We have no choice but to lay down our judgements – to let go of our ungodly attitudes.
What about unforgiveness? I know we probably think we’re all good with that – but are we?
Now is a good time to check your own heart. Am I holding unforgiveness towards any one of the brethren? Am I holding offence because someone has hurt me, let me down, taken advantage of me, betrayed me…?
Remember what Jesus did? He washed the feet of Judas knowing that Judas was about to turn Him in to the religious leaders and the Roman soldiers…
All for a bag of money!
Right now – in this moment – I strongly suggest that if you are holding anything against a brother or sister in the faith, that you let it go. And it’s not me suggesting that… It comes from the Word of God.
Unforgiveness holds us bound. Forgiveness sets us free. We are called to freedom – not bondage – not bondage to anything.
1 Peter 1:22 New King James Version (NKJV)
“22 Since you have purified your souls in obeying the truth through the Spirit in sincere love of the brethren, love one another fervently with a pure heart,”
Purity of heart has no hidden motives – no mixed agendas. Purity of heart is just that – pure and untainted – its genuine and sincere. When you ask someone in church – how are you? – you mean it. You want to know. You care.
When someone seems alone or struggling – you genuinely want to support them and encourage them. There might be nothing in it for you – except to know that the love of God is flowing like a river through your life.
Actually – the more you love others – the more you serve others and give of yourself sacrificially, the more blessed you are – the more filled you are – the more He gives of Himself to you.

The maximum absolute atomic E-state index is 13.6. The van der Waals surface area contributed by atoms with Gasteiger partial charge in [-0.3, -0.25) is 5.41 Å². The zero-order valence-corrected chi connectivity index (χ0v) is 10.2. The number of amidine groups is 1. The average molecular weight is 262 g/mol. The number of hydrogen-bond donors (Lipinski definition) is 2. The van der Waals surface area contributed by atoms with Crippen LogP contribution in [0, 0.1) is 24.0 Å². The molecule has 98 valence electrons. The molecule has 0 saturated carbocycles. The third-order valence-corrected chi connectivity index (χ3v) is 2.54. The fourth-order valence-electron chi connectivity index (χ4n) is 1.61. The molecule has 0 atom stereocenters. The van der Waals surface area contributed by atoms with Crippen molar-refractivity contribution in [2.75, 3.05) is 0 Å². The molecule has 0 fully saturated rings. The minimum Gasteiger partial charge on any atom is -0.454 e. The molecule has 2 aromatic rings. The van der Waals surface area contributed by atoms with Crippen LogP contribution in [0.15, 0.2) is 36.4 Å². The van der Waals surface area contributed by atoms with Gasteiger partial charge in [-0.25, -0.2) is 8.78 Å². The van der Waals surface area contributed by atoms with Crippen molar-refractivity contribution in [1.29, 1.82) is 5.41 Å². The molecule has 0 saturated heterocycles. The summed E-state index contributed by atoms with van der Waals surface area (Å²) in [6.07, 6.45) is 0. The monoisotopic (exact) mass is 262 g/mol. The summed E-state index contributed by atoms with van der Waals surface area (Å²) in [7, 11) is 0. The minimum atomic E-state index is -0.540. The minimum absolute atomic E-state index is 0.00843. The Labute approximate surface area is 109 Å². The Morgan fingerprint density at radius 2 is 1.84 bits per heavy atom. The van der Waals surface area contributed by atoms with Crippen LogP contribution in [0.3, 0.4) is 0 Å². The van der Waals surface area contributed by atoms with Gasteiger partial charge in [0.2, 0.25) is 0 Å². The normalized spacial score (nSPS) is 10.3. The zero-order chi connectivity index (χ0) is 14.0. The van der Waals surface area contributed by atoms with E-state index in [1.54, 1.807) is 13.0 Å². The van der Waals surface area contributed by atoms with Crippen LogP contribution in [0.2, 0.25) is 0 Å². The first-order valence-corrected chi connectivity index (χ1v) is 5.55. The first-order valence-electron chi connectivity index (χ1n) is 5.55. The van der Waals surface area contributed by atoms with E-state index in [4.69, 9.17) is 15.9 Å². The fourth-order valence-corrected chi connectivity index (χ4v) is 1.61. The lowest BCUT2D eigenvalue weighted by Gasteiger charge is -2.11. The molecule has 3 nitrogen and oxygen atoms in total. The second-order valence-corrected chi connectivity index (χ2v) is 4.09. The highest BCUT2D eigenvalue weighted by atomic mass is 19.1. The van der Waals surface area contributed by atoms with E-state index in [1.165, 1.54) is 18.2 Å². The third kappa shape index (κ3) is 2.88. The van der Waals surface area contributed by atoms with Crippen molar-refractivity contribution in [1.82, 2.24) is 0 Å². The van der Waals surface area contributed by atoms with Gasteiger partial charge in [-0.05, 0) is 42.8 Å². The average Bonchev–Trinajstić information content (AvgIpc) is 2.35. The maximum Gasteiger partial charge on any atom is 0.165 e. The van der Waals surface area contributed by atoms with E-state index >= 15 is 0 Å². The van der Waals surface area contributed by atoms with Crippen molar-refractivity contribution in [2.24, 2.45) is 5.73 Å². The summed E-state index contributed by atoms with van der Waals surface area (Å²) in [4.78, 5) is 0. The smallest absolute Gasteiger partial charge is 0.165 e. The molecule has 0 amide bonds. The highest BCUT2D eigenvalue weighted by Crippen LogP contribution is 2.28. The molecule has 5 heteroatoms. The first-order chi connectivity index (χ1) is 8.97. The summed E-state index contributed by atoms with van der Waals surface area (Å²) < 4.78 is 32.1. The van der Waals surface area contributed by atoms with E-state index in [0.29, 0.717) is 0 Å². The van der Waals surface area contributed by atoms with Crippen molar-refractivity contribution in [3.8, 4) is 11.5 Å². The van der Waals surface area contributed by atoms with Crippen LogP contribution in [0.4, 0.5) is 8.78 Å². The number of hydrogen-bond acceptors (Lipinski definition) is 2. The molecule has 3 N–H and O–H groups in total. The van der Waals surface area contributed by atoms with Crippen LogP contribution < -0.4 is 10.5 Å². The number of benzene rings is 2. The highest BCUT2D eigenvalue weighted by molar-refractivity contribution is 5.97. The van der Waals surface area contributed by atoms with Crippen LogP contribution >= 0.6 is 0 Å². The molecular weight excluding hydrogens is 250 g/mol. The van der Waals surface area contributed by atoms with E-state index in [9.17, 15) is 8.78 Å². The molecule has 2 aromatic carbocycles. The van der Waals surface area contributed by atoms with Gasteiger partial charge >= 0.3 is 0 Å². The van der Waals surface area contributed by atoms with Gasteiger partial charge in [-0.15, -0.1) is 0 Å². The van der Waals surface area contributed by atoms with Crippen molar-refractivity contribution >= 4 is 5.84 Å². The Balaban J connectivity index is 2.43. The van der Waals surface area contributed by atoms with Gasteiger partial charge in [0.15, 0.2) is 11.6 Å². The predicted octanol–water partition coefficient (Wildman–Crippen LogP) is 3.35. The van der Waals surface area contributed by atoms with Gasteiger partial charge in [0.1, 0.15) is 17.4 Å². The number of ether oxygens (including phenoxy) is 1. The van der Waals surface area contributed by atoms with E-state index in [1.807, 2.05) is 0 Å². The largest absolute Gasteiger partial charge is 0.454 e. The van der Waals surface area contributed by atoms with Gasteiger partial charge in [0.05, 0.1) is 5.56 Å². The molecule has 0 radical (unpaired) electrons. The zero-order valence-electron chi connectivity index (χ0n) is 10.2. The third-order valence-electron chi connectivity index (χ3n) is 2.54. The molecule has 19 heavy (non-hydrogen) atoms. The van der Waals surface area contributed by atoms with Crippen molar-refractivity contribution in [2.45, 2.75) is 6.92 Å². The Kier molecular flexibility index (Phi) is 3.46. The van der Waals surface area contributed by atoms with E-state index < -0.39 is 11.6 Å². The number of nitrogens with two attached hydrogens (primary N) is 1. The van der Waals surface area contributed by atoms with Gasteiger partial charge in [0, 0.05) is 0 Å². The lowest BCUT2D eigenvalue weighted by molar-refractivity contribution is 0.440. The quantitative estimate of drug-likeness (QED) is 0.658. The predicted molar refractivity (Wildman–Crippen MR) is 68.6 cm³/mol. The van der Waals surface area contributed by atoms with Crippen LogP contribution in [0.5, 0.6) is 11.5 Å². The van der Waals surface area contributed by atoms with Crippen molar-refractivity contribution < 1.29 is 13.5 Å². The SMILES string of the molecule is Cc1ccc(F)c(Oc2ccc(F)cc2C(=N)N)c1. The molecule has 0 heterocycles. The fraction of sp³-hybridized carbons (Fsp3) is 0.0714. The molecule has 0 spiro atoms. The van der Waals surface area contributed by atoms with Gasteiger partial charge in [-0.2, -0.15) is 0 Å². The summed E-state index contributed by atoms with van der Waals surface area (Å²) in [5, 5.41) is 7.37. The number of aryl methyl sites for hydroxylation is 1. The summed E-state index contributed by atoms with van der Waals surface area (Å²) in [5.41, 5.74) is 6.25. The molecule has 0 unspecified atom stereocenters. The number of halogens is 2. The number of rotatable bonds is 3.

Be proactive in it. God is always pursuing us. He is always looking for ways to express His love to us. He is our example.
My last bit of scripture as I close – and it’s a good one:
Colossians 3:12-17 New King James Version (NKJV)
Character of the New Man
“12 Therefore, as the elect of God, holy and beloved, put on tender mercies, kindness, humility, meekness, longsuffering; 13 bearing with one another, and forgiving one another, if anyone has a complaint against another; even as Christ forgave you, so you also must do. 14 But above all these things put on love, which is the bond of perfection. 15 And let the peace of God rule in your hearts, to which also you were called in one body; and be thankful. 16 Let the word of Christ dwell in you richly in all wisdom, teaching and admonishing one another in psalms and hymns and spiritual songs, singing with grace in your hearts to the Lord. 17 And whatever you do in word or deed, do all in the name of the Lord Jesus, giving thanks to God the Father through Him.”
You couldn’t get a better summary than that.
Whoever you are – in Christ you have the ability to “put on” mercy, kindness, humility, long-suffering, love, thanksgiving…. Everything you need to love one another with a pure heart – because it’s God’s heart.
And when it says “put on”, it doesn’t mean fake it til you make it. It means put it on like you put on an overcoat, and never take it off. Other versions say, robe yourself… That robe becomes a part of who you are. It becomes part of your identity as a son or daughter of God.
Start to walk in it. Start doing some foot-washing. Not literally – but loving others with the same unconditional servant heart that Jesus had towards His disciples in the upper room.
I have this vision of Seacoast Church burning with the love and the fire of God so brightly, that the people of Ballina are going to know without any doubt that we are disciples of Jesus. What a witness. What a testimony.
No walls… Just rivers and streams…